Interactions between drug response and gene regulation are bidirectional, strong, and often poorly understood. Drugs targeting ligandable transcription factors or chromatin modifying enzymes, for example, exert their effects directly, whereas drugs targeting cytoplasmic signaling pathways, cellular receptors, and even diverse cell types in the disease microenvironment impact gene regulation through indirect means. We are combining state-of-the-art experimental and computational approaches to define how key drugs used in oncology, inflammatory diseases, neurology and genetic diseases impact gene regulation in disease states. The results of these studies will help us better understand and treat disease.
Genomics of glucocorticoid-mediated gene regulation
The glucocorticoid receptor (GR) is a hormone-inducible transcription factor involved in metabolic and inflammatory gene expression that can be modulated with glucocorticoids, an important class of pharmaceuticals. We are defining the impact of glucocorticoids on genome structure and gene expression, in the process deriving fundamental insights into the complex logic of gene regulation. Funding provided by NIH/NHGRI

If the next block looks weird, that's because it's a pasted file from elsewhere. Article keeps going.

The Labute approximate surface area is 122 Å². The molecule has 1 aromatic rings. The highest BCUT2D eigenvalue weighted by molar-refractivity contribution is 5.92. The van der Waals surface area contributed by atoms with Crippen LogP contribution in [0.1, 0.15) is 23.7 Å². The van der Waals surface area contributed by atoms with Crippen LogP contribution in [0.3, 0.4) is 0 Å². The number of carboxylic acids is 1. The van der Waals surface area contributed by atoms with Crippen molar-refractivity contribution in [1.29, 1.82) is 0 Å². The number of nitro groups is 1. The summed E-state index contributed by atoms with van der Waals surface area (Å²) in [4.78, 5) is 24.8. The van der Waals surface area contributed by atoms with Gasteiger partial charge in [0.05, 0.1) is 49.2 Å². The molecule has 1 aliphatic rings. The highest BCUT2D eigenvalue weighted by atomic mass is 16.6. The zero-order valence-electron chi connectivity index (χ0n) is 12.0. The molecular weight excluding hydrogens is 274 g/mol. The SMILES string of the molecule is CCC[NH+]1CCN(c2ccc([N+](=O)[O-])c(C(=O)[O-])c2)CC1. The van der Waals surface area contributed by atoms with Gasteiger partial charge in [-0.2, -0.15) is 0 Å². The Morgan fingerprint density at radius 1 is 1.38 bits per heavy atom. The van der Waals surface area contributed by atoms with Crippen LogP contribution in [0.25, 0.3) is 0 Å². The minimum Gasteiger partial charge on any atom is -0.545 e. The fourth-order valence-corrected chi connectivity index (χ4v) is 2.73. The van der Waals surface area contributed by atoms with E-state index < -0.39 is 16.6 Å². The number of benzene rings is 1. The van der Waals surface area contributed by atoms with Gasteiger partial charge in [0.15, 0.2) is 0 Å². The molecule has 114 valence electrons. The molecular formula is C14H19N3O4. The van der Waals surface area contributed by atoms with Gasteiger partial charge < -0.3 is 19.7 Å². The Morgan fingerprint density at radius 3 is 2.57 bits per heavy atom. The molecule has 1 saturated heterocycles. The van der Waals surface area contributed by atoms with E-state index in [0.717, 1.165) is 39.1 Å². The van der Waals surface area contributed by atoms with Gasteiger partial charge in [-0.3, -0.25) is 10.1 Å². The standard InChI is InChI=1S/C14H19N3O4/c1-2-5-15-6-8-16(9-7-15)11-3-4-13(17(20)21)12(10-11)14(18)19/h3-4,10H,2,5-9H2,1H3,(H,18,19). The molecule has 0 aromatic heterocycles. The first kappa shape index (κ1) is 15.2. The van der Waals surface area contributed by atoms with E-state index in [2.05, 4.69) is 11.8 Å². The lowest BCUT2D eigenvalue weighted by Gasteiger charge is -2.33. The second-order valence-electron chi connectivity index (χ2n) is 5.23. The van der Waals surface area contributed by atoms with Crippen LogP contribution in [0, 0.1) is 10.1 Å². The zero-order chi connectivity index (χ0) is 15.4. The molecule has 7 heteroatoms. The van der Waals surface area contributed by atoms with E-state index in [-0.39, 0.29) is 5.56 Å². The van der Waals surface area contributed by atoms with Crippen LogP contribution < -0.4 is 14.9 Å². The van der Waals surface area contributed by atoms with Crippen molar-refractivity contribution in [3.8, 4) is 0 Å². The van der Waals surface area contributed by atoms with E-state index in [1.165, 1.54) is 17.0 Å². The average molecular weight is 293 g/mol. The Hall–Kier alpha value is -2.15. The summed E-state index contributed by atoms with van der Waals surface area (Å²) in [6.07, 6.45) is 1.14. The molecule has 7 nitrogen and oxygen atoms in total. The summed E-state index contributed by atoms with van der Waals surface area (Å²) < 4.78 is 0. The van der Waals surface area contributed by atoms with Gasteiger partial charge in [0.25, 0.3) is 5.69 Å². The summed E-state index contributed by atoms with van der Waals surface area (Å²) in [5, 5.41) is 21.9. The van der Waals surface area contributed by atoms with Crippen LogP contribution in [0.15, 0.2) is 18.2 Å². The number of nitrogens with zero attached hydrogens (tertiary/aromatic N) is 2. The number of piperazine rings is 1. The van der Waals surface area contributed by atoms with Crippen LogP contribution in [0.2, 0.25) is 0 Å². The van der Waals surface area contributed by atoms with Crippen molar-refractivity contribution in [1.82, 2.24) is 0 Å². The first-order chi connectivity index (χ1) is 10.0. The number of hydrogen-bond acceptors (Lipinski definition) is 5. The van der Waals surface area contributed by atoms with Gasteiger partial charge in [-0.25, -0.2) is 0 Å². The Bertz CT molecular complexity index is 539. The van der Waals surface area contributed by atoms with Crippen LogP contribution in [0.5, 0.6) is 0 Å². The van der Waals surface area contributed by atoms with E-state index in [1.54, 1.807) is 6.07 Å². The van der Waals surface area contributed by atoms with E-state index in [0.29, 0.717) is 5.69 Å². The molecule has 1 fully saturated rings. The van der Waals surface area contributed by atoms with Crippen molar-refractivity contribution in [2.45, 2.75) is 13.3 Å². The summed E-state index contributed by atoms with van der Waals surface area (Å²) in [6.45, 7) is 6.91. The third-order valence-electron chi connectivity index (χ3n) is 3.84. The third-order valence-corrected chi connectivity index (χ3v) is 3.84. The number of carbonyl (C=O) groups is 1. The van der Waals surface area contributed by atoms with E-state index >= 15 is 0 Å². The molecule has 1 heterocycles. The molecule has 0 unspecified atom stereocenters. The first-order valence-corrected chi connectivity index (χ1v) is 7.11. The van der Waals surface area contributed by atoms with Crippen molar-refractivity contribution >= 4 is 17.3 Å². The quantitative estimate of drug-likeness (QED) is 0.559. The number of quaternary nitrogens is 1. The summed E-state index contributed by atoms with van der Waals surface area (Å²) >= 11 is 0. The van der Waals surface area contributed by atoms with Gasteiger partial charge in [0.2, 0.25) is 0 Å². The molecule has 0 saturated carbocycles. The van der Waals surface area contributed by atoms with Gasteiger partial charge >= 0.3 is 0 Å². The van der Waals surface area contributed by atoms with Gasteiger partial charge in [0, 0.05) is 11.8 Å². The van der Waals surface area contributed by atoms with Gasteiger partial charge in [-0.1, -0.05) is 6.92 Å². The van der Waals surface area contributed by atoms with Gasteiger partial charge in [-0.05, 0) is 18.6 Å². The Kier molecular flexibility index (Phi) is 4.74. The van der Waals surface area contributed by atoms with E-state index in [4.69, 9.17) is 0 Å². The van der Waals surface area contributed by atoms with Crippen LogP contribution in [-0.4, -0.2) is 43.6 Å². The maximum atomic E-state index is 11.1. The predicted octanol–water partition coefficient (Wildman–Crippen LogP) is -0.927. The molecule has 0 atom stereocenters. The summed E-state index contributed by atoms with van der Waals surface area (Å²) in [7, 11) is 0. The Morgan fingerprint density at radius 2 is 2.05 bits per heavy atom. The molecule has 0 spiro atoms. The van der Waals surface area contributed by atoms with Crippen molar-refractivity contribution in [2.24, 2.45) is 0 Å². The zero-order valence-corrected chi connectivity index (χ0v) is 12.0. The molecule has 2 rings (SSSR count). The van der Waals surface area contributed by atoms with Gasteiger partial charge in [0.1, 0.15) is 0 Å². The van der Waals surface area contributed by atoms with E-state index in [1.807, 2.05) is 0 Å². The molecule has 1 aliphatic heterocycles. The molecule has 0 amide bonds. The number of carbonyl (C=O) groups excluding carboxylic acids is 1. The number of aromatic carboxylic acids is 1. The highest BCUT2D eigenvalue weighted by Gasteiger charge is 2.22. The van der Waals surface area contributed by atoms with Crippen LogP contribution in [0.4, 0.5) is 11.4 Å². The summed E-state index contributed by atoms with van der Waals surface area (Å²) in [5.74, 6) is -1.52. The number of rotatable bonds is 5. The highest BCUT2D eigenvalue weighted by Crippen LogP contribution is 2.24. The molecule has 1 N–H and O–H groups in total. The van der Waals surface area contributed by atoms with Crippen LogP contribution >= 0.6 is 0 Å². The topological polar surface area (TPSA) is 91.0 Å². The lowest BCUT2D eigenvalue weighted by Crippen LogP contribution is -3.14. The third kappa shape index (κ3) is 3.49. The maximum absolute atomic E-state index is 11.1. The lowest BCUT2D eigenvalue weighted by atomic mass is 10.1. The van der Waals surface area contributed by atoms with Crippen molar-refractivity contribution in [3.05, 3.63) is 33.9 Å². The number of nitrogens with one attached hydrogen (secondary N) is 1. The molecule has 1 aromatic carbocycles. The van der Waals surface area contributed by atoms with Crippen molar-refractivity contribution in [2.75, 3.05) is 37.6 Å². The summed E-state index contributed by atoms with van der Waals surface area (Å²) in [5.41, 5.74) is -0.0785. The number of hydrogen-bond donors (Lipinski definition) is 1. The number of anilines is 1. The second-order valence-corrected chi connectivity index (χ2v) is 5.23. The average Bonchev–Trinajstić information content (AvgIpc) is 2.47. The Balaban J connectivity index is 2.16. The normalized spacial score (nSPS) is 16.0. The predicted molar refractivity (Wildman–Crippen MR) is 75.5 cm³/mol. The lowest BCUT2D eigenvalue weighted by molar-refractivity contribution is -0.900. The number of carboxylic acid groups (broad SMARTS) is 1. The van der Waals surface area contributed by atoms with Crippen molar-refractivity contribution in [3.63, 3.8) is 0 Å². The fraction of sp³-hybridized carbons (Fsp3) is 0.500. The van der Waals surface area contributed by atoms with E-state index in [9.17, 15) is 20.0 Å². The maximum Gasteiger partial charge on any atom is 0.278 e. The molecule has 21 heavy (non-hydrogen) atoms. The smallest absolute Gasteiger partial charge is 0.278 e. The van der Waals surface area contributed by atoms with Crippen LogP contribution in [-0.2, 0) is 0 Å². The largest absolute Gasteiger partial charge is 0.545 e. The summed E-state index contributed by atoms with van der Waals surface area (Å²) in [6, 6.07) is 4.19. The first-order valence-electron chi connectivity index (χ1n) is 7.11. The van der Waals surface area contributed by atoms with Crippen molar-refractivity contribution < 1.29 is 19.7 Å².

Genomics of response to cancer therapy
Cancer cell signaling states, encoded in part through gene regulation, control the sensitivity of tumors to drug therapies. Using large-scale gain- and loss-of-function screening and associated analysis, we have defined the landscape of signaling events that control the sensitivities of tumors to diverse targeted therapies. In the process, we have defined new resistance mechanisms, unveiled improved therapeutic strategies, and directly motivated new clinical trials. Funding provided by NIH/NCI and DOD